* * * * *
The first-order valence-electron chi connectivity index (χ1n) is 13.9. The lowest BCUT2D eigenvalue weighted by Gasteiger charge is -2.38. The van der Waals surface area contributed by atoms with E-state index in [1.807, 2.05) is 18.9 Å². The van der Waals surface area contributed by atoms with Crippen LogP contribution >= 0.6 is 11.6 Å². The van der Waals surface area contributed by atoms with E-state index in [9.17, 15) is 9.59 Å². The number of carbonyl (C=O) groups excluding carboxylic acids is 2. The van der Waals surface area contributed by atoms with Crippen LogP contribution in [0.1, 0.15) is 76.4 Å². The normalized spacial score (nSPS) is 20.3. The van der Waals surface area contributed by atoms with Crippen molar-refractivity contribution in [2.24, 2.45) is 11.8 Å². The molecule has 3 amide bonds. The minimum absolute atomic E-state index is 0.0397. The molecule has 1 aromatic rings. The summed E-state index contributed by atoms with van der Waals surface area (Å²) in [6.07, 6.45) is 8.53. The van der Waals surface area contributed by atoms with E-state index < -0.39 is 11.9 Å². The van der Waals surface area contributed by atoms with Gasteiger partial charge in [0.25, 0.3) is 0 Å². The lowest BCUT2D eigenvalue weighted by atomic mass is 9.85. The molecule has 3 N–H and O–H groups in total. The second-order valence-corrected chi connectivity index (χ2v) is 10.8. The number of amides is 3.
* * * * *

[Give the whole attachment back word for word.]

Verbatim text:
The first-order valence-electron chi connectivity index (χ1n) is 13.9. The lowest BCUT2D eigenvalue weighted by Gasteiger charge is -2.38. The van der Waals surface area contributed by atoms with E-state index in [1.807, 2.05) is 18.9 Å². The van der Waals surface area contributed by atoms with Crippen LogP contribution >= 0.6 is 11.6 Å². The van der Waals surface area contributed by atoms with E-state index in [9.17, 15) is 9.59 Å². The number of carbonyl (C=O) groups excluding carboxylic acids is 2. The van der Waals surface area contributed by atoms with Crippen LogP contribution in [0.1, 0.15) is 76.4 Å². The normalized spacial score (nSPS) is 20.3. The van der Waals surface area contributed by atoms with Crippen molar-refractivity contribution in [2.24, 2.45) is 11.8 Å². The molecule has 3 amide bonds. The minimum absolute atomic E-state index is 0.0397. The molecule has 1 aromatic rings. The summed E-state index contributed by atoms with van der Waals surface area (Å²) in [6.07, 6.45) is 8.53. The van der Waals surface area contributed by atoms with E-state index < -0.39 is 11.9 Å². The van der Waals surface area contributed by atoms with Gasteiger partial charge in [0.25, 0.3) is 0 Å². The lowest BCUT2D eigenvalue weighted by atomic mass is 9.85. The molecule has 3 N–H and O–H groups in total. The second-order valence-corrected chi connectivity index (χ2v) is 10.8. The number of amides is 3.